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Recruits Experience Enlistment of a Lifetime

Air Force delayed enlistment recruits are sworn in by Col. Jeffery Robertson prior to the start of the UCLA/Oregon State football game on Nov. 8 at the Rose Bowl in Los Angeles The event was held as part of events leading up to Air Force Week.  Air Force Week serves as the premier platform to share the Air Force story with our fellow citizens. The 2008 Air Force Weeks will include community visits and talks by Air Force officials, flight demonstrations and displays providing an up close and personal look at the men and women of the Air Force serving worldwide in defense of freedom. (Photo by Atiba S. Copeland)

Air Force delayed enlistment recruits are sworn in by Col. Jeffery Robertson prior to the start of the UCLA/Oregon State football game on Nov. 8 at the Rose Bowl in Los Angeles The event was held as part of events leading up to Air Force Week. Air Force Week serves as the premier platform to share the Air Force story with our fellow citizens. The 2008 Air Force Weeks will include community visits and talks by Air Force officials, flight demonstrations and displays providing an up close and personal look at the men and women of the Air Force serving worldwide in defense of freedom. (Photo by Atiba S. Copeland)

Los Angeles, Calif. -- Some folks talk up-front about the heroic role Airmen assume when the sky is falling or not.

Others, laid back, might think they're just doing their jobs. Either way, if you were to ask any one of the 19 new U.S. Air Force recruits that were sworn in at Rose Bowl Stadium on Saturday they will tell you they look forward to the careers that lay ahead of them in the Air Force. 

The first few hours of the day began as Air Force recruiters and their new recruits set up a recruiting tent just outside of Rose Bowl stadium prior to the UCLA/Oregon State football game. Visitors to the tent were treated to Air Force pins, stickers and other paraphernalia, and learned about careers and life in the Air Force. The new recruits shared their anticipation with the public as the recruits would take the official Oath of Office later in the day to become join the ranks as the newest airmen basics.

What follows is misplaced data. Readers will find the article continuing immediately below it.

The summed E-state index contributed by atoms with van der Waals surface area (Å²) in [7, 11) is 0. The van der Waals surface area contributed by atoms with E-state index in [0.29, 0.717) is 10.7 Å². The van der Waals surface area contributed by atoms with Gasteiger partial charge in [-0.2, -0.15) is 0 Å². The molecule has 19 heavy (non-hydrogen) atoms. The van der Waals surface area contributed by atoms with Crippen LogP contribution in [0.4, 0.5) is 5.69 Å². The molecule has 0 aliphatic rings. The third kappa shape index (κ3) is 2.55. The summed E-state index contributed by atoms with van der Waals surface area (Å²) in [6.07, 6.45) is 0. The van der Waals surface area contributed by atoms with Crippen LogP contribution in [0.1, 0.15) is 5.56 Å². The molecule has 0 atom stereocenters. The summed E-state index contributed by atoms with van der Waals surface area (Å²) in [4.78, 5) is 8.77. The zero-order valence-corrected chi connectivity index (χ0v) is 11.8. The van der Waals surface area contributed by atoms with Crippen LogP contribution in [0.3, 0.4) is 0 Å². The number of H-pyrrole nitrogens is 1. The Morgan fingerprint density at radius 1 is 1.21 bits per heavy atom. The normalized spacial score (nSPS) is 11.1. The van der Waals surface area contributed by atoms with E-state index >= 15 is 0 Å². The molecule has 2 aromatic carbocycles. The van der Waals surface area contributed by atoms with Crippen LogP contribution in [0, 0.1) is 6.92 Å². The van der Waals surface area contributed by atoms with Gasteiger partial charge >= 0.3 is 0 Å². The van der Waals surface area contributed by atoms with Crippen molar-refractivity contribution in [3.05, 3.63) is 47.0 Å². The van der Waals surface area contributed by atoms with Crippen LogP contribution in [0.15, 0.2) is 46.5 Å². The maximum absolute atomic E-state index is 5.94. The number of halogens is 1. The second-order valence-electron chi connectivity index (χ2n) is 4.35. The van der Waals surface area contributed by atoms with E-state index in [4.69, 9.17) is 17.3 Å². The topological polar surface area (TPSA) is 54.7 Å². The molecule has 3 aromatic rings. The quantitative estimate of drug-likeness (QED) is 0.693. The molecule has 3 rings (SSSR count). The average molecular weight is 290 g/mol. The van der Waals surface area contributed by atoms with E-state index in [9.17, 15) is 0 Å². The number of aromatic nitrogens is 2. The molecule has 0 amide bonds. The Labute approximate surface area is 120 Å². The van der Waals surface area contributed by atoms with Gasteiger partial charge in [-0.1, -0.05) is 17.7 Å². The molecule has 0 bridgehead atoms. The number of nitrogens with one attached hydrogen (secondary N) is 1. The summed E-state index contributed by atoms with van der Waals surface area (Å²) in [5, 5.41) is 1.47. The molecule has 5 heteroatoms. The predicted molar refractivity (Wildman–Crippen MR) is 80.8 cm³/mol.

"Fall in! Form up!" shouts Master Sgt. Chris McCool, a 17-year veteran Air Force Recruiter and former Basic Military Training Instructor. The recruits quickly respond, preparing themselves for the ceremony. 

Colonel Jeffery Robertson, Director of Staff, Headquarters, Fourth Air Force, March Air Reserve Base, Calif., takes his place in front of the formed-up 'civilians' to give them the official Oath of Office. 

With cameras rolling and football fans gathering around, the colonel called on the recruits to raise their right hands and repeat after him. Onlookers, witnessing what is more than a 230-year-old military tradition, stood silently, listening to the promise being made by each individual taking the oath. 

After completing the oath, the colonel congratulated and shook the hand of each new recruit for their commitment to support and defend the Constitution of the United States, welcoming them into the Air Force family of professionals. 

"It's what these kids are doing (serving in the Air Force) that allow people to do things such as come to these games and live freely at home," said Col. Robertson. "These recruits will have the chance of doing the same admirable things that many have done before them to help preserve freedom and democracy."